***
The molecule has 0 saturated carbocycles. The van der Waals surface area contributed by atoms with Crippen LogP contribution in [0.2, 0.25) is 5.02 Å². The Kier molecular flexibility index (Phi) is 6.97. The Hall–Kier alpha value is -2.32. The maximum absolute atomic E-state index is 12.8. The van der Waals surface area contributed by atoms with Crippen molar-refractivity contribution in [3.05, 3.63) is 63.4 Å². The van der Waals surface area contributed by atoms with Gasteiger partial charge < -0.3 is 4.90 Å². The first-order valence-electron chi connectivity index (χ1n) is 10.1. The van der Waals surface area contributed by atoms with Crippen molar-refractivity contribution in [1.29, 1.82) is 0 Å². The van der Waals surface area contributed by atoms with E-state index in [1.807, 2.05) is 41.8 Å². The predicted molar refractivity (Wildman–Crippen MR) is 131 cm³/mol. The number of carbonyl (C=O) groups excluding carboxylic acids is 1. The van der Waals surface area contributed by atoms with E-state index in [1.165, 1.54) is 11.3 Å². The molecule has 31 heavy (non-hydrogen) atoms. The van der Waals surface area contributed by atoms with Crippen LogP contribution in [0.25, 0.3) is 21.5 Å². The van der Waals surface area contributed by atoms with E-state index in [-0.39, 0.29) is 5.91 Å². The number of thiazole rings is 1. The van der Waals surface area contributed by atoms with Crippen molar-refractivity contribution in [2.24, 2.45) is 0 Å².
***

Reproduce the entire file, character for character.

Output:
The molecule has 0 saturated carbocycles. The van der Waals surface area contributed by atoms with Crippen LogP contribution in [0.2, 0.25) is 5.02 Å². The Kier molecular flexibility index (Phi) is 6.97. The Hall–Kier alpha value is -2.32. The maximum absolute atomic E-state index is 12.8. The van der Waals surface area contributed by atoms with Crippen molar-refractivity contribution in [3.05, 3.63) is 63.4 Å². The van der Waals surface area contributed by atoms with Gasteiger partial charge < -0.3 is 4.90 Å². The first-order valence-electron chi connectivity index (χ1n) is 10.1. The van der Waals surface area contributed by atoms with Crippen molar-refractivity contribution in [1.29, 1.82) is 0 Å². The van der Waals surface area contributed by atoms with E-state index in [1.807, 2.05) is 41.8 Å². The predicted molar refractivity (Wildman–Crippen MR) is 131 cm³/mol. The number of carbonyl (C=O) groups excluding carboxylic acids is 1. The van der Waals surface area contributed by atoms with E-state index in [1.165, 1.54) is 11.3 Å². The molecule has 31 heavy (non-hydrogen) atoms. The van der Waals surface area contributed by atoms with Crippen LogP contribution in [0.25, 0.3) is 21.5 Å². The van der Waals surface area contributed by atoms with E-state index in [-0.39, 0.29) is 5.91 Å². The number of thiazole rings is 1. The van der Waals surface area contributed by atoms with Crippen molar-refractivity contribution in [2.24, 2.45) is 0 Å².